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We pushed forward, educating our families, and weathering the storms of new relationships (Are we exclusive or should we date other people), figuring out the mundane things about one another out (Movie preference — romantic comedy, action or independent film), favorite food (chicken curry or fried chicken), do you want kids (yes or no) and so many answers to our questions.Eventually, we worked it all out and decided to get married, four years after our first date.Embracing Sri Lankan parent-in-laws meant: I had received perhaps the one thing I was most fearful of — more family. Not because I felt like I had to but because I wanted to.When I said my marriage vows, it wasn’t just to Dinushka but to her family and culture, as Dinushka’s were to mine.But it was delicious and different and just right, so perfectly us.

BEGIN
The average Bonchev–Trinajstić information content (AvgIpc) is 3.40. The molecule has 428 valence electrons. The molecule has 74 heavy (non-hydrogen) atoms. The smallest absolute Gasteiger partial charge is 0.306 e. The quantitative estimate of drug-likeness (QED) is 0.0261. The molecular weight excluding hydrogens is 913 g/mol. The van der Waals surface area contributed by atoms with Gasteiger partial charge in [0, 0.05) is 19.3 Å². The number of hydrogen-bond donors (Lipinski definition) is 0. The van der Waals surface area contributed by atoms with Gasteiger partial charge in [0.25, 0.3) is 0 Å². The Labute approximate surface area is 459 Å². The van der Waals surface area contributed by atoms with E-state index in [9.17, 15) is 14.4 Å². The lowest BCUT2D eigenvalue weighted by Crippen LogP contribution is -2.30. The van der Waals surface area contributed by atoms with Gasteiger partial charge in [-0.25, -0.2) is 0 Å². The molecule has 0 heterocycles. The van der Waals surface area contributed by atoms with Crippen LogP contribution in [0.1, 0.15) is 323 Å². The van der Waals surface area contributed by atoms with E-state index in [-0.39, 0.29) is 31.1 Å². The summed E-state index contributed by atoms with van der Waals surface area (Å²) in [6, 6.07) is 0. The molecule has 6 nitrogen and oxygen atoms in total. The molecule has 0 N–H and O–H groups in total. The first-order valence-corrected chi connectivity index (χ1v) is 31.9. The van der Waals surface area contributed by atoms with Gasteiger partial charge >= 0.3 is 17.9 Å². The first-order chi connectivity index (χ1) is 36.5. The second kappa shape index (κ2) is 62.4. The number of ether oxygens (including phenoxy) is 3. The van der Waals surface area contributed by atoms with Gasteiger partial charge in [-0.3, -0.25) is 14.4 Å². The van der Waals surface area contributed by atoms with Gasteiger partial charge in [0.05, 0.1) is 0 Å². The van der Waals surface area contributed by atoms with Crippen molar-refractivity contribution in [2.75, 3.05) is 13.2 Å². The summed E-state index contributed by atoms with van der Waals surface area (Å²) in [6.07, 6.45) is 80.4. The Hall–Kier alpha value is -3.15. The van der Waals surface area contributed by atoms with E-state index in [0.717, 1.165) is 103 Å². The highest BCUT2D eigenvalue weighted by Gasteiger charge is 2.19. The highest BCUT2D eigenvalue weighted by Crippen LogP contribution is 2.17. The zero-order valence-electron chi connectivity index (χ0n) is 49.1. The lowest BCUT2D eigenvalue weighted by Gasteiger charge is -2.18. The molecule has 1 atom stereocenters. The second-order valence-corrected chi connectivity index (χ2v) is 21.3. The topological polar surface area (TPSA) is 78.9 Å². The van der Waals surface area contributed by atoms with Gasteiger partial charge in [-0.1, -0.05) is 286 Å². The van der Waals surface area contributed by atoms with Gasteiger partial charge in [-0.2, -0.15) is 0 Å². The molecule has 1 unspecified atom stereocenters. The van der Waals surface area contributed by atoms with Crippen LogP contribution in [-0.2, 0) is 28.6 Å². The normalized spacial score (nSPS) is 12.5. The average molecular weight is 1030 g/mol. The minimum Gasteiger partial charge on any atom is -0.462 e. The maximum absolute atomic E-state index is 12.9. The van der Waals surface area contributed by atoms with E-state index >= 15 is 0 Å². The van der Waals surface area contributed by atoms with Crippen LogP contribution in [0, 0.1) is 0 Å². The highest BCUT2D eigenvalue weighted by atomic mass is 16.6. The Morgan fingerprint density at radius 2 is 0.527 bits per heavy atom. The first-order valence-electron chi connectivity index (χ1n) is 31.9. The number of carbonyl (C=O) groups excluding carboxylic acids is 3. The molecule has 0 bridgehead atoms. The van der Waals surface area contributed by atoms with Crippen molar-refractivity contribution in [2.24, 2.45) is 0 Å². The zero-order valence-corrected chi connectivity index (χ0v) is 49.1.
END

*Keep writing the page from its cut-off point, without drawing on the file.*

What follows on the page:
I needed to think about her words, the statements she so carefully offered me in our exchanges, sometimes offering me crumbs of the life she remembered in Sri Lanka.What was growing was not something I had experienced before.Her voice, her expression, her experience was a new world and yet I connected with her authenticity, and I opened up about my life with her.I think it all hit me hard, the night of our wedding that I’d gained a large Sri Lankan family in addition to my own large African American family.Not only had I just married the woman of my dreams, but joining us were also an array of colorful (and sometimes verbose) Aunties and Uncles, some related by blood and many not.
Later that year, I found myself in my first college relationship with a woman who had the most beautiful red hair, a killer smile and eyes that made you believe you were the most important person in her world. It was indeed a pattern, this desire to date white women. In my relationships, I found a kind of social acceptance I didn’t often find elsewhere. Born in Sri Lanka during the height of the country’s civil war which began in 1983 and ended in 2009; her family fled their home country.